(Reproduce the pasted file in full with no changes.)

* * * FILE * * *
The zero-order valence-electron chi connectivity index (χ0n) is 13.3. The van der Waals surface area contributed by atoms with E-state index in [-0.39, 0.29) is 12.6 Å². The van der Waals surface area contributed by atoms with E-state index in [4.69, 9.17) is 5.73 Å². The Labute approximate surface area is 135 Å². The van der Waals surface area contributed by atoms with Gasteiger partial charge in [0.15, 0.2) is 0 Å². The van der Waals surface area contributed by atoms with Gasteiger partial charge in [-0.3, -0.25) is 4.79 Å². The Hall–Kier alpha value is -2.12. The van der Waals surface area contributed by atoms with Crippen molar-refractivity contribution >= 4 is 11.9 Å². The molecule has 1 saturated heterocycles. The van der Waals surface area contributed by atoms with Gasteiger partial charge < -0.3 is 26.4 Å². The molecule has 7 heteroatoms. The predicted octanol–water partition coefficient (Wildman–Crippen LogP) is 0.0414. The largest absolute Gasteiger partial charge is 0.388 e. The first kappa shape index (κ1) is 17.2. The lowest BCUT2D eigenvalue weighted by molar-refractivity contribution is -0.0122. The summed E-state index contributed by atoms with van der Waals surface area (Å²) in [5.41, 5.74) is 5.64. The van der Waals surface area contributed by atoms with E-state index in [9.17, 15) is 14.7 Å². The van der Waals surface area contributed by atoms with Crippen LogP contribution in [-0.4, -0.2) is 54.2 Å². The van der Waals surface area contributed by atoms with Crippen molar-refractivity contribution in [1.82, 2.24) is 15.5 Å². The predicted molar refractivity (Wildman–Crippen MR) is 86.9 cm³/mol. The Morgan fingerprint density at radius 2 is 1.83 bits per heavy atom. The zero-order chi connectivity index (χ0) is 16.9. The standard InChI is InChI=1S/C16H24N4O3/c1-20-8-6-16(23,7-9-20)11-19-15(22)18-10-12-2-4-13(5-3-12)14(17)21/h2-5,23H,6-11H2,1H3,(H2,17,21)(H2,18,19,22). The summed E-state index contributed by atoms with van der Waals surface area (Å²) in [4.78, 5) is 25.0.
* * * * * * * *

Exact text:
The zero-order valence-electron chi connectivity index (χ0n) is 13.3. The van der Waals surface area contributed by atoms with E-state index in [-0.39, 0.29) is 12.6 Å². The van der Waals surface area contributed by atoms with E-state index in [4.69, 9.17) is 5.73 Å². The Labute approximate surface area is 135 Å². The van der Waals surface area contributed by atoms with Gasteiger partial charge in [0.15, 0.2) is 0 Å². The van der Waals surface area contributed by atoms with Gasteiger partial charge in [-0.3, -0.25) is 4.79 Å². The Hall–Kier alpha value is -2.12. The van der Waals surface area contributed by atoms with Crippen molar-refractivity contribution >= 4 is 11.9 Å². The molecule has 1 saturated heterocycles. The van der Waals surface area contributed by atoms with Gasteiger partial charge < -0.3 is 26.4 Å². The molecule has 7 heteroatoms. The predicted octanol–water partition coefficient (Wildman–Crippen LogP) is 0.0414. The largest absolute Gasteiger partial charge is 0.388 e. The first kappa shape index (κ1) is 17.2. The lowest BCUT2D eigenvalue weighted by molar-refractivity contribution is -0.0122. The summed E-state index contributed by atoms with van der Waals surface area (Å²) in [5.41, 5.74) is 5.64. The van der Waals surface area contributed by atoms with E-state index in [9.17, 15) is 14.7 Å². The van der Waals surface area contributed by atoms with Crippen LogP contribution in [-0.4, -0.2) is 54.2 Å². The van der Waals surface area contributed by atoms with Crippen molar-refractivity contribution in [1.82, 2.24) is 15.5 Å². The predicted molar refractivity (Wildman–Crippen MR) is 86.9 cm³/mol. The Morgan fingerprint density at radius 2 is 1.83 bits per heavy atom. The zero-order chi connectivity index (χ0) is 16.9. The standard InChI is InChI=1S/C16H24N4O3/c1-20-8-6-16(23,7-9-20)11-19-15(22)18-10-12-2-4-13(5-3-12)14(17)21/h2-5,23H,6-11H2,1H3,(H2,17,21)(H2,18,19,22). The summed E-state index contributed by atoms with van der Waals surface area (Å²) in [4.78, 5) is 25.0.